How do we effect change? I asked her. I was burning with the need to respond to a letter in the newspaper that argued Canadians needn’t bother even trying to address climate change because the collective carbon footprint of our small population is too low to matter.

Do facts work? I asked her. What about shame and blame? How about appealing to self-esteem? What about—and here I peered once again at the letter I was composing on my computer—sarcasm and satire?

After hours of agonizing over every word and comma, I hit send.

And then, dear reader, I was blindsided by a wave of anxiety, sickened by panic that was compounded with a side-serving of shame: my son’s completely normal and well-adjusted girlfriend saw my distress.

Take a walk, she instructed.

And I did: I left the house, walked along the lake, tried to breathe, tried to tell myself that everything—the letter to the editor, the outing of my apparent mental illness to my son’s girlfriend, the upcoming federal election*, the impending loss of civilization due to catastrophic climate change, the not-knowing what to cook for supper—would be okay. But it wasn’t until later in the day, when I threaded my needle with embroidery floss and ran those stitches up and down, up and down, up and down that the anxiety finally eased up.

If you’re a regular reader, you know that things have been quiet around here. I have lots of good excuses, but it all boils down to the fact that I have been allowing anxiety to win.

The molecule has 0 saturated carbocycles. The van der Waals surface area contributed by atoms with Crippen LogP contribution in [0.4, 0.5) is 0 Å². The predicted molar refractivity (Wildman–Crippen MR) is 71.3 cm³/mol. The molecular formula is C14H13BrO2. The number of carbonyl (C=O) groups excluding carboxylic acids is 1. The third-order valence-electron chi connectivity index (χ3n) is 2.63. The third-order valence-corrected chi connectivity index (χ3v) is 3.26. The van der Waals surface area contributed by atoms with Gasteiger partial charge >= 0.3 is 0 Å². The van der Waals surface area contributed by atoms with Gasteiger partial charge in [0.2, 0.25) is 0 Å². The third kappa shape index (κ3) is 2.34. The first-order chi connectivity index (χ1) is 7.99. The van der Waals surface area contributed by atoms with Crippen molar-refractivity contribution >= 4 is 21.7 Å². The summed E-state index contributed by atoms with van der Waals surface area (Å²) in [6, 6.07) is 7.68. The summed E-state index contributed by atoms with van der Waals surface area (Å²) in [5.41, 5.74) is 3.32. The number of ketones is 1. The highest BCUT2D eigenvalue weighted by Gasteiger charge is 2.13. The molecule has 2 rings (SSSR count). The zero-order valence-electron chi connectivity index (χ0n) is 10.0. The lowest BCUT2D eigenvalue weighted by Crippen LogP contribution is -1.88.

Two days after sending my letter to the editor, I got a response: Yes, this is interesting and we’d like to publish it, but it’s too long. Can you get rid of 100 words?

So, I shaved 100 words and made the piece tight and focused, but instead of sending it back, I sent an apology. I’m sorry for the inconvenience, I said. But I would like to withdraw this piece. I wrote in anger and frustration, and this will only make things worse.

The editor wrote back with unexpected kindness: He said he understood, said I was a good writer, said if I ever wanted to write another letter, he’d gladly publish it, said—if it made me feel better—that another person had stepped up and written a strong rebuttal to the original writer.

And, dear reader, it felt like such a reprieve—until, you know, it didn’t.

This kind of fear is hard.

Speaking—sending words out into a world that has become unbearably ugly and polarized—has gotten me into trouble over these last few years. It got me thrown under the bus by the PTO. It isolated me. It sent me to therapy.